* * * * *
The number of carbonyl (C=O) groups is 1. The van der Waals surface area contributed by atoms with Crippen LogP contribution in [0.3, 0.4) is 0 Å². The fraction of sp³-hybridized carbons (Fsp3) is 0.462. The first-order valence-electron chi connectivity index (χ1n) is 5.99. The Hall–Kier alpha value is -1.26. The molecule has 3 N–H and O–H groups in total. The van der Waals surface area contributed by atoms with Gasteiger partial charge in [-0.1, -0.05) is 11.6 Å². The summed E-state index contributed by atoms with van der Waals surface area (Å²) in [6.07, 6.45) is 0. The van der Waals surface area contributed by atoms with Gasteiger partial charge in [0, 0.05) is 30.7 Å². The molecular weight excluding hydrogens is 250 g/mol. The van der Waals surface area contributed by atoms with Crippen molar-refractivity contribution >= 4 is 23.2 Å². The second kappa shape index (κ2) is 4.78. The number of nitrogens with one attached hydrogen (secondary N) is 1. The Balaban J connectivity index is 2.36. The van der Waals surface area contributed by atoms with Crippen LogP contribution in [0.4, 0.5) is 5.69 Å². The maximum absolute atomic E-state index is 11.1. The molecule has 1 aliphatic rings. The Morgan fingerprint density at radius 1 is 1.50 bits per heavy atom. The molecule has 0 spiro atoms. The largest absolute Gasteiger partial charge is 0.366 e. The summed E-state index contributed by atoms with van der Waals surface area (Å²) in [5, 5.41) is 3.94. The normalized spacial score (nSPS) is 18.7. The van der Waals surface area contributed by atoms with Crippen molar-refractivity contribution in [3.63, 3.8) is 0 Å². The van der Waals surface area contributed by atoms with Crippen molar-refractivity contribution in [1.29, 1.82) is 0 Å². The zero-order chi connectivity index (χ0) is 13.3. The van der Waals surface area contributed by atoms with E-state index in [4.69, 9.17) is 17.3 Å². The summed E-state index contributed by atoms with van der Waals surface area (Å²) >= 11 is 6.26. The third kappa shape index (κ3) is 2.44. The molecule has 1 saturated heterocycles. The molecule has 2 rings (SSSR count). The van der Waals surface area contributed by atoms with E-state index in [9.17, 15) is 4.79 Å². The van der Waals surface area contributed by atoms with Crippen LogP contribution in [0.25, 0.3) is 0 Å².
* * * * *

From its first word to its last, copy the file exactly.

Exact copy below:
The number of carbonyl (C=O) groups is 1. The van der Waals surface area contributed by atoms with Crippen LogP contribution in [0.3, 0.4) is 0 Å². The fraction of sp³-hybridized carbons (Fsp3) is 0.462. The first-order valence-electron chi connectivity index (χ1n) is 5.99. The Hall–Kier alpha value is -1.26. The molecule has 3 N–H and O–H groups in total. The van der Waals surface area contributed by atoms with Gasteiger partial charge in [-0.1, -0.05) is 11.6 Å². The summed E-state index contributed by atoms with van der Waals surface area (Å²) in [6.07, 6.45) is 0. The van der Waals surface area contributed by atoms with Gasteiger partial charge in [0, 0.05) is 30.7 Å². The molecular weight excluding hydrogens is 250 g/mol. The van der Waals surface area contributed by atoms with Crippen molar-refractivity contribution >= 4 is 23.2 Å². The second kappa shape index (κ2) is 4.78. The number of nitrogens with one attached hydrogen (secondary N) is 1. The Balaban J connectivity index is 2.36. The van der Waals surface area contributed by atoms with Crippen LogP contribution in [0.4, 0.5) is 5.69 Å². The maximum absolute atomic E-state index is 11.1. The molecule has 1 aliphatic rings. The Morgan fingerprint density at radius 1 is 1.50 bits per heavy atom. The molecule has 0 spiro atoms. The largest absolute Gasteiger partial charge is 0.366 e. The summed E-state index contributed by atoms with van der Waals surface area (Å²) in [5, 5.41) is 3.94. The normalized spacial score (nSPS) is 18.7. The van der Waals surface area contributed by atoms with Crippen molar-refractivity contribution in [3.63, 3.8) is 0 Å². The van der Waals surface area contributed by atoms with Crippen molar-refractivity contribution in [1.29, 1.82) is 0 Å². The zero-order chi connectivity index (χ0) is 13.3. The van der Waals surface area contributed by atoms with E-state index in [4.69, 9.17) is 17.3 Å². The summed E-state index contributed by atoms with van der Waals surface area (Å²) >= 11 is 6.26. The third kappa shape index (κ3) is 2.44. The molecule has 1 saturated heterocycles. The molecule has 2 rings (SSSR count). The van der Waals surface area contributed by atoms with E-state index in [9.17, 15) is 4.79 Å². The van der Waals surface area contributed by atoms with Crippen LogP contribution in [0.25, 0.3) is 0 Å².